Some Kirby Memories
By Barry Alfonso
I’ve noticed that a good many of the posts on this blog deal with Jack Kirby’s work for DC in the early 1970s. Since those were the days when I knew him, I thought I’d offer some of my memories about the King of the Comics.
As part of the original San Diego Comic-Con crew, I began visiting Jack and Roz at their home (first in Irvine, CA, then in Thousand Oaks) in the fall of 1969, Some of us (including me) have talked about those wonderful trips in various articles and blog posts in recent years, so I’ll try not to cover old ground. What I’d like to emphasize here is what Jack gave to us back then, and what, I think, we gave to him.
Last year, my old friend and fellow Comic-Con alumnus Mike Towry sent me CD copies of taped conversations from several of those Kirby visits. Hearing these recordings after nearly 40 years, I was struck by how patient Jack was in answering our questions, which often involved detailed and nitpicky analyses of his work. Jack took our opinions seriously and responded to them with much thought. Often, he would use our inquiries to launch into long flights of commentary about his then-evolving Fourth World comics and the philosophical ideas behind them. I don’t say this lightly, Jack was a very philosophically-inclined guy, obviously someone who had done considerable reading, particularly of world history.
Kirby liked to ponder big topics: life, death, good, evil, loyalty and power. He seemed to view them through the lens of his experiences growing up on the mean streets of New York City back in the 1920s and 30s. His thoughts about Darkseid’s motivations – his ego, arrogance and pride – sounded like he was describing some of the gangster bosses of his youth. Really, the Fourth World stories were projections of Roaring Twenties gangsters wars onto a cosmic scale.
Jack talked about how important status and appearance were in the world of his childhood, how a certain style of coat would mark you as a winner or a chump. You were a tough guy or you were a nothing back then. These experiences might’ve given him a hard-boiled, Nietzschian worldview, but Jack was definitely an idealist. Darkseid and his forces represented the crushing of the individual will by totalitarian force, something he probably related to the Nazis who threatened the Free World back when he was a young man. The kind of mind-numbing religion peddled by Glorious Godfrey in The Forever People was another manifestation of the sort of domination that Kirby abhorred. In his talks with us, Jack emphasized respect for human dignity and a hatred for bullies, whether in the form of a Darkseid or an ordinary street thug. Furthermore, he believed that no group of people (including super-beings) were absolutely in the right and that good and evil co-existed in every society.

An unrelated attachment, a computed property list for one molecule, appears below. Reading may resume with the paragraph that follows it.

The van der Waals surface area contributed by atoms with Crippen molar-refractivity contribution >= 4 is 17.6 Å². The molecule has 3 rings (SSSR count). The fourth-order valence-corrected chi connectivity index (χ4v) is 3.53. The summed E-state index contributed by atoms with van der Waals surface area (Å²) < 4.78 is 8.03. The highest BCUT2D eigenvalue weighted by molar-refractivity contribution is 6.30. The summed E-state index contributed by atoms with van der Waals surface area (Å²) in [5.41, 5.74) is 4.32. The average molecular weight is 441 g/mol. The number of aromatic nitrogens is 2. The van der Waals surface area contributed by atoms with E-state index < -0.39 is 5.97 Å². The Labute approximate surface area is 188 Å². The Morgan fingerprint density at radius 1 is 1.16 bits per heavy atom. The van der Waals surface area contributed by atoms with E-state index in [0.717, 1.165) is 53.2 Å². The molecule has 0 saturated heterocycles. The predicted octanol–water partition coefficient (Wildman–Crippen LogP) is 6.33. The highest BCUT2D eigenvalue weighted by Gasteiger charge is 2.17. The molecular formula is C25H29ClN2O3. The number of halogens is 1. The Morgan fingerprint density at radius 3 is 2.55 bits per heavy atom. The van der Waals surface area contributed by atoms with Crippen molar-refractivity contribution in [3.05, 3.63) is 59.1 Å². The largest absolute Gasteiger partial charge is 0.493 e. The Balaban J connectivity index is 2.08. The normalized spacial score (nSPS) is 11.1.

Jack’s egalitarian beliefs were shown in how he treated us during those visits. We were more than welcomed – we were respected and listened to. Jack was not merely tolerating some worshipful fans during those high-minded gabfests. He was intensely interested in the younger generation, particularly in its hipper fringes. Hippies and flower children made frequent appearances in his early 70s work for DC, particularly in Jimmy Olsen and The Forever People. He told us that the Forever People were essentially hippie pacifist super-heroes, rather than typical aggressive crime-fighters. (They did have the more assertive Infinity-Man to call upon for help, however.) There were more traditional kid characters in these comics as well, most notably the revived Newsboy Legion in Jimmy Olsen. For me and my friends, the ultimate application of Jack’s interest in Youth Culture was the creation of the San Diego Five-String Mob, who (very briefly) terrorized Superman in Jimmy Olsen Number 144. (As Mike Towry remembers it, several of us actually asked Jack to put us in one of his comics and he agreed to do so. In those days, Kirby was churning out characters at a phenomenal rate.)
I don’t think it’s too much to say that Jack found our obsessive interest in his work inspiring. I believe that he drew a kind of strength from us at a pivotal moment in his career. Among other things, his Fourth World comics were an attempt to speak to a new generation about his personal concerns and to warn his readers about the dangers of tyranny and mental domination. As he constructed the dense mythology behind his stories, he liked to bounce his concepts off of wide-eyed teens and college-aged kids like ourselves. He was a great story-teller.
Oh, one more thing: during one of our visits, Jack said, I’ve got a special beef against clothes. He didn’t mean that he longed to be a nudist. Jack hated drawing people in action who were dressed in ordinary coats, shirts and pants – they looked rumpled and silly when they were fighting. Tights looked so much better when throwing or taking a punch. That’s one of the lessons of the King I remember.